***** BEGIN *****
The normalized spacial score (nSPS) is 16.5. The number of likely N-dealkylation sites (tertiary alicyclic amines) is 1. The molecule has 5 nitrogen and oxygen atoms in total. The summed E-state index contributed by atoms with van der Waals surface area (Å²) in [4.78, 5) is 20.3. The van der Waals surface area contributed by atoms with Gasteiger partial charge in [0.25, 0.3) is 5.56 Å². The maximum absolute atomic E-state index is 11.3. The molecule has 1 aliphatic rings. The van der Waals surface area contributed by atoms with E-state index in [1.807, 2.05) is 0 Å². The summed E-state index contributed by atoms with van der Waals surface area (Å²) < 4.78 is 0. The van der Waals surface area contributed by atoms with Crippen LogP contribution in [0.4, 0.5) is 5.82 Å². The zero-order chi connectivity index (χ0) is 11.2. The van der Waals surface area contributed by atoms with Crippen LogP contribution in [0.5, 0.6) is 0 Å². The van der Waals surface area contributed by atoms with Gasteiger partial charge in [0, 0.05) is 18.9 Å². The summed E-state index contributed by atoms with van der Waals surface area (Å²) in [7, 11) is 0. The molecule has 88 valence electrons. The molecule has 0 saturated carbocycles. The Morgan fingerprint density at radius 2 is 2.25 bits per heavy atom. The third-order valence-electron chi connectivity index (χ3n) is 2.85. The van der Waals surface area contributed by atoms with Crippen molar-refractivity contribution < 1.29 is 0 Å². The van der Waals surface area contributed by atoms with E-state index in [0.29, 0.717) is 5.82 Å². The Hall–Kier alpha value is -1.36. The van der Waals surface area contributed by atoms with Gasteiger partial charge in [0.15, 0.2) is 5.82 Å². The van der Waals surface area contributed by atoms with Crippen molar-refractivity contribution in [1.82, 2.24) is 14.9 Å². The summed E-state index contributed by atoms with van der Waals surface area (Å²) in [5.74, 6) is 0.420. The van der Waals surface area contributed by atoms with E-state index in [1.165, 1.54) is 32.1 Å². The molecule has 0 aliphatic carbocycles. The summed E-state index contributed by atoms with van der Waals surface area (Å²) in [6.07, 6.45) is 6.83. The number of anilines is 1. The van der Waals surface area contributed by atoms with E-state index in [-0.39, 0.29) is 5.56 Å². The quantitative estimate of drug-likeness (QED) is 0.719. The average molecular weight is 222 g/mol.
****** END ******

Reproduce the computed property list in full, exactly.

The normalized spacial score (nSPS) is 16.5. The number of likely N-dealkylation sites (tertiary alicyclic amines) is 1. The molecule has 5 nitrogen and oxygen atoms in total. The summed E-state index contributed by atoms with van der Waals surface area (Å²) in [4.78, 5) is 20.3. The van der Waals surface area contributed by atoms with Gasteiger partial charge in [0.25, 0.3) is 5.56 Å². The maximum absolute atomic E-state index is 11.3. The molecule has 1 aliphatic rings. The van der Waals surface area contributed by atoms with E-state index in [1.807, 2.05) is 0 Å². The summed E-state index contributed by atoms with van der Waals surface area (Å²) < 4.78 is 0. The van der Waals surface area contributed by atoms with Crippen LogP contribution in [0.4, 0.5) is 5.82 Å². The zero-order chi connectivity index (χ0) is 11.2. The van der Waals surface area contributed by atoms with Crippen LogP contribution in [0.5, 0.6) is 0 Å². The van der Waals surface area contributed by atoms with Gasteiger partial charge in [0, 0.05) is 18.9 Å². The summed E-state index contributed by atoms with van der Waals surface area (Å²) in [7, 11) is 0. The molecule has 88 valence electrons. The molecule has 0 saturated carbocycles. The Morgan fingerprint density at radius 2 is 2.25 bits per heavy atom. The third-order valence-electron chi connectivity index (χ3n) is 2.85. The van der Waals surface area contributed by atoms with Crippen molar-refractivity contribution < 1.29 is 0 Å². The van der Waals surface area contributed by atoms with E-state index in [0.29, 0.717) is 5.82 Å². The Hall–Kier alpha value is -1.36. The van der Waals surface area contributed by atoms with Gasteiger partial charge in [0.15, 0.2) is 5.82 Å². The van der Waals surface area contributed by atoms with Crippen molar-refractivity contribution in [1.82, 2.24) is 14.9 Å². The summed E-state index contributed by atoms with van der Waals surface area (Å²) in [5.74, 6) is 0.420. The van der Waals surface area contributed by atoms with E-state index in [1.165, 1.54) is 32.1 Å². The molecule has 0 aliphatic carbocycles. The summed E-state index contributed by atoms with van der Waals surface area (Å²) in [6.07, 6.45) is 6.83. The number of anilines is 1. The van der Waals surface area contributed by atoms with E-state index in [-0.39, 0.29) is 5.56 Å². The quantitative estimate of drug-likeness (QED) is 0.719. The average molecular weight is 222 g/mol.